BY ASHLEY D. THOMAS
Women shed tears, shared laughter and recalled stories of old during an event remembering their mothers on Saturday.
“Out of everyone who loves you, I love you the most,” singer Shaunta Williams belted out at the “Missing Our Mothers, Daughters Remember” program sponsored by VITAS Healthcare.
“The event joins together women who share a common bond, who may not know each other in everyday life but come together in celebration for a special person, and that’s their mother,” VITAS General Manager Shanda Nobles-Milton told the Daytona Times.
The eight-to-a-table program began with breakfast followed by a treasured memories table exercise.
Each woman, some in their 70s pulled a question from a box asking such questions as “What kind of car did your mom drive? What do you remember about your mom’s bedroom? What was your favorite meal that your mom cooked? What do you remember about your mom’s purse? What fragrance do you remember your mom wearing?”
White Shoulders and Chanel No. 5 topped the list of fragrances, while candy and change were memories of mothers’ purses.
“Wait now,” one daughter shared. “We didn’t go in mom’s purse. If she told us to bring her something in her purse, we didn’t go in it, we brought the whole bag to her and she reached in and got what she needed. We didn’t go in her room either.”
“But when we did,” she laughed. “We would try on her jewelry and make a point to put it back just how we found it. I mean perfectly. She always knew though!”
Sears and Roebuck license
“Mother drove a Willys car,” Dr. Gwendolyn Goldsby Grant shared. Many in the room were not familiar with the brand which was founded in 1908. Production of the vehicles ended in 1955, changing names to Kaiser-Jeep Corporation in 1963. “My mother and other women- Black women, didn’t drive back then. My mom got a Sears and Roebuck License,” she shared. “I bet you didn’t know you could get a license through Sears and Roebuck.”
It’s true. During the first third of the 20th century, women and men were able to be licensed through the company.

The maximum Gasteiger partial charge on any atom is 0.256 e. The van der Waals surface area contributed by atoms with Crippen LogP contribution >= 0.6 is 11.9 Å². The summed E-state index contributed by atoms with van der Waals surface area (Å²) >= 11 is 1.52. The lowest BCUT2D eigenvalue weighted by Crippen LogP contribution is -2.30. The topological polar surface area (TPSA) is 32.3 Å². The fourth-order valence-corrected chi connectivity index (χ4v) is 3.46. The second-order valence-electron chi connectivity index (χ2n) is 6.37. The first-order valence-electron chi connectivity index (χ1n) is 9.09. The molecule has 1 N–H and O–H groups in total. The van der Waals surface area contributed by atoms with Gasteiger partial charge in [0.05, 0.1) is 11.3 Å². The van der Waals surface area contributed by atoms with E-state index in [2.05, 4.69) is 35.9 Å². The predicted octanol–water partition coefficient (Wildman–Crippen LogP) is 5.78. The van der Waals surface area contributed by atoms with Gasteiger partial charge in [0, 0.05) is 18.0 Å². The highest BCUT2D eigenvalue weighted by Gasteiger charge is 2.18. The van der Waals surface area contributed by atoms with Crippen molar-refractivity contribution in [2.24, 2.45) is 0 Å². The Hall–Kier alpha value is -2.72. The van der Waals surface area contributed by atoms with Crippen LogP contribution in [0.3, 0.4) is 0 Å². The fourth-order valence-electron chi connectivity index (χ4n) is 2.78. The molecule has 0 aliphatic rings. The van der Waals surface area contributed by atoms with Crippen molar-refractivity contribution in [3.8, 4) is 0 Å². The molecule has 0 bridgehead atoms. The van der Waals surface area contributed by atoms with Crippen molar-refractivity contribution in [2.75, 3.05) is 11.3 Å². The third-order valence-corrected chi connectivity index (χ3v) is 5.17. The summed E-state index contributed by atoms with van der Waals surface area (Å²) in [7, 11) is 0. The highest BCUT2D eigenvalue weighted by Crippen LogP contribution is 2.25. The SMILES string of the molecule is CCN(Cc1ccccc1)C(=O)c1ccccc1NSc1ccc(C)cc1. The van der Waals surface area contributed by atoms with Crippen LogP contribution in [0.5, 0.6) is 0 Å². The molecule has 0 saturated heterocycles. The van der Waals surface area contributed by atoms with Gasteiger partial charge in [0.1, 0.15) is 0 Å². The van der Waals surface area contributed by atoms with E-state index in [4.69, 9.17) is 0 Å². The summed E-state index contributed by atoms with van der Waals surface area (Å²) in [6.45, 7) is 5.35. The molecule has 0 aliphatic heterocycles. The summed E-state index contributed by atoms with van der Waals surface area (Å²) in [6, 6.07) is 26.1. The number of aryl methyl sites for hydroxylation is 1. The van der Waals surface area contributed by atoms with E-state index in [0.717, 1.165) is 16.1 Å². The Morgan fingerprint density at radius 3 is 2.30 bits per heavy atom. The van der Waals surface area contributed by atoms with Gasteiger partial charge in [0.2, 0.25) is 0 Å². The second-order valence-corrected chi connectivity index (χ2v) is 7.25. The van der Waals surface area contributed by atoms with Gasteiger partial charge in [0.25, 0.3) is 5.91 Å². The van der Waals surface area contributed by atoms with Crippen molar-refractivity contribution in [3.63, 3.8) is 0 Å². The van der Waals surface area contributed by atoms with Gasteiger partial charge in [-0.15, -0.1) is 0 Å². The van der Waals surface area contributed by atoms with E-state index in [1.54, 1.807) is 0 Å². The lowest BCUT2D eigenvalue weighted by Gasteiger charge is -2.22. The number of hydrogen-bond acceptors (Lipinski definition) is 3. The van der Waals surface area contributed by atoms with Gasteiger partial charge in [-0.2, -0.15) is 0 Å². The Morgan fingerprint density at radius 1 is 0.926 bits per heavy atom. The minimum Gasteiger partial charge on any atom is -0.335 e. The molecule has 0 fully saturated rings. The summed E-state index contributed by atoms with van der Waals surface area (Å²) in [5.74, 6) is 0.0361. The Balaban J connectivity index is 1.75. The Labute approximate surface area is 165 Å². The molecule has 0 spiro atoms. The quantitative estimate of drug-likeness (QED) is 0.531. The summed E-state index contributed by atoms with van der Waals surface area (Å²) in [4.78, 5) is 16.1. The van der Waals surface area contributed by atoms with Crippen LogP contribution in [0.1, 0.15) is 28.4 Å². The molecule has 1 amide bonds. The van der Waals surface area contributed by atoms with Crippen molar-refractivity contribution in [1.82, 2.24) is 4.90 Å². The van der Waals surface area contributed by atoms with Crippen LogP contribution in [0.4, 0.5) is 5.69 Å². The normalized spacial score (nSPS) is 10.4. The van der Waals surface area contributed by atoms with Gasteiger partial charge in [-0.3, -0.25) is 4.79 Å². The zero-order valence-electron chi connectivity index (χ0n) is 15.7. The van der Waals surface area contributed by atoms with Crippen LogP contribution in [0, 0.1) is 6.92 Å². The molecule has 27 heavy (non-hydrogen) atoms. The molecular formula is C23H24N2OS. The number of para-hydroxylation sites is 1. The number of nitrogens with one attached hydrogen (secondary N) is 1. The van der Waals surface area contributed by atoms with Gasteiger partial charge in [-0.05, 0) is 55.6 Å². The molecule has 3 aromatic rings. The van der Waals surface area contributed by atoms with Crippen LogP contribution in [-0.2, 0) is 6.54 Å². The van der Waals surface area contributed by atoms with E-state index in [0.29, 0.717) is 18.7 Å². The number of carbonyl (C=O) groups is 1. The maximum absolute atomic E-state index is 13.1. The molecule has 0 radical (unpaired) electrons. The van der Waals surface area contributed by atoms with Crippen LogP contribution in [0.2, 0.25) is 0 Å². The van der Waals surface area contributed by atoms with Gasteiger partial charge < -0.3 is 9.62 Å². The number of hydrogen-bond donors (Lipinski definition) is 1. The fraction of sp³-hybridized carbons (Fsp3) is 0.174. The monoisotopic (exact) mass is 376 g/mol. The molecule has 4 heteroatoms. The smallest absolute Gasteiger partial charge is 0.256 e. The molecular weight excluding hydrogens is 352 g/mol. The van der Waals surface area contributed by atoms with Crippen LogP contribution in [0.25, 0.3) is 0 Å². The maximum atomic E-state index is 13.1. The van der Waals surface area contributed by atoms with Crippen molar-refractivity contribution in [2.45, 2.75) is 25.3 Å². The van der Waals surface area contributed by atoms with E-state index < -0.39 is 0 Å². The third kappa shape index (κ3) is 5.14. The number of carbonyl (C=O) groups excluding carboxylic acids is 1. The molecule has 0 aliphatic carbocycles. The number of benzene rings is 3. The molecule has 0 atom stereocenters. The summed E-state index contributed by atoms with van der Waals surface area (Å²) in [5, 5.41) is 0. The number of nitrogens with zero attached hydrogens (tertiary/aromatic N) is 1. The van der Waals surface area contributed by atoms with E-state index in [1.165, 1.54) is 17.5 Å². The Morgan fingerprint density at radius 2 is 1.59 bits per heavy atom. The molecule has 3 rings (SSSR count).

Other women shared their dismay of not being able to make dishes the same way their mothers could.
“A pinch this, a pinch that,” a daughter remembered. “And then you wonder why when you made it, it didn’t come out right. Well because what you remembered as a pinch was really a cup.” The room exploded with laughter. “Just to have the mothers we have, we’re so blessed.”
A master plan
Luicille O’Neal was the keynote speaker at the morning event. The author of “Walk Like You Have Somewhere to Go,” is widely known for her motivational messages as well as being mom of retired NBA player Shaquille O’Neal.
“I’m not just Shaquille’s mom. I’m Jamal’s mom. I’m Lateefah’s mom. I’m Ayesha’s mom,” she acknowledged.
O’Neal shared with the women that she was a teen mom, having Shaquille when she was 17.
“God has got a master plan over your life,” she said. “My mom was encouraging, she was praying for me.”
O’Neal lost her mom, Odessa Chambliss, in 1996 to ovarian cancer but explained to the women, most of who’s moms had passed that “Mother will always be with you.”
Before closing O’Neal implored the women present to think of what their legacy will be.
As the women exited, each were given a pink carnation. Outside two women who had only met that morning commented to one another the gratitude they felt of coming out to remember their moms.
“My mom passed just three months ago, and I’ve been holding this in and holding it in and I’m just so glad that I pulled myself out of bed this morning. I know time heals all and I’ll never get over losing her, but this was a great step for me. She left me with great memories. She was like that.”